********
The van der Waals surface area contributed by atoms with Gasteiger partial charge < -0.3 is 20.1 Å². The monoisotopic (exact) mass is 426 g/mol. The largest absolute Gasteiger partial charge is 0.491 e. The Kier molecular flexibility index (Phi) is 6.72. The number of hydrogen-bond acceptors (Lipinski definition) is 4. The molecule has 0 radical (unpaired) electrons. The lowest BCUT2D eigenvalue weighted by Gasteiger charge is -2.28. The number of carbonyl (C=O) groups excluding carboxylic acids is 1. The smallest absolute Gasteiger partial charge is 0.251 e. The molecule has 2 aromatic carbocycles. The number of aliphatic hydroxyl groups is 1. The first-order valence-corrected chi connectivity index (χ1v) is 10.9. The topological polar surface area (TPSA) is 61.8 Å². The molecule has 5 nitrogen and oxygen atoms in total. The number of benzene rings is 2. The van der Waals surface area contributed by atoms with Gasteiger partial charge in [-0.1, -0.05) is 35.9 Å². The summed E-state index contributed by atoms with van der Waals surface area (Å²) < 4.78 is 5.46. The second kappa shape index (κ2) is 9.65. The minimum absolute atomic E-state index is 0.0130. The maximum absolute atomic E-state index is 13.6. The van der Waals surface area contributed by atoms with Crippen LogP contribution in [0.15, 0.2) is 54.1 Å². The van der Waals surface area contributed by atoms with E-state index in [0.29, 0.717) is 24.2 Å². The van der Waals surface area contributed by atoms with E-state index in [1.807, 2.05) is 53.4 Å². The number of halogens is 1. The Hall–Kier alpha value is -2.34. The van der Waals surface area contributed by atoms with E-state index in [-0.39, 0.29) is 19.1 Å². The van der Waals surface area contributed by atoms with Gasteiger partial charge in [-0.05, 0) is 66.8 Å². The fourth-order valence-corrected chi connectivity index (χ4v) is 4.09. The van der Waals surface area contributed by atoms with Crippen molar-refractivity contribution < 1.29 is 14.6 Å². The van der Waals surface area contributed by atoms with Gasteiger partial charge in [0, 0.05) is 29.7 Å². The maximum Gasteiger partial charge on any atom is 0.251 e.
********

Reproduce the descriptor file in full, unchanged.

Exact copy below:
The van der Waals surface area contributed by atoms with Gasteiger partial charge < -0.3 is 20.1 Å². The monoisotopic (exact) mass is 426 g/mol. The largest absolute Gasteiger partial charge is 0.491 e. The Kier molecular flexibility index (Phi) is 6.72. The number of hydrogen-bond acceptors (Lipinski definition) is 4. The molecule has 0 radical (unpaired) electrons. The lowest BCUT2D eigenvalue weighted by Gasteiger charge is -2.28. The number of carbonyl (C=O) groups excluding carboxylic acids is 1. The smallest absolute Gasteiger partial charge is 0.251 e. The molecule has 2 aromatic carbocycles. The number of aliphatic hydroxyl groups is 1. The first-order valence-corrected chi connectivity index (χ1v) is 10.9. The topological polar surface area (TPSA) is 61.8 Å². The molecule has 5 nitrogen and oxygen atoms in total. The number of benzene rings is 2. The van der Waals surface area contributed by atoms with Gasteiger partial charge in [-0.1, -0.05) is 35.9 Å². The summed E-state index contributed by atoms with van der Waals surface area (Å²) < 4.78 is 5.46. The second kappa shape index (κ2) is 9.65. The minimum absolute atomic E-state index is 0.0130. The maximum absolute atomic E-state index is 13.6. The van der Waals surface area contributed by atoms with Crippen LogP contribution in [0.15, 0.2) is 54.1 Å². The van der Waals surface area contributed by atoms with E-state index in [0.29, 0.717) is 24.2 Å². The van der Waals surface area contributed by atoms with E-state index in [1.807, 2.05) is 53.4 Å². The number of halogens is 1. The Hall–Kier alpha value is -2.34. The van der Waals surface area contributed by atoms with E-state index in [-0.39, 0.29) is 19.1 Å². The van der Waals surface area contributed by atoms with Gasteiger partial charge in [-0.05, 0) is 66.8 Å². The fourth-order valence-corrected chi connectivity index (χ4v) is 4.09. The van der Waals surface area contributed by atoms with Crippen molar-refractivity contribution < 1.29 is 14.6 Å². The van der Waals surface area contributed by atoms with Gasteiger partial charge in [0, 0.05) is 29.7 Å². The maximum Gasteiger partial charge on any atom is 0.251 e.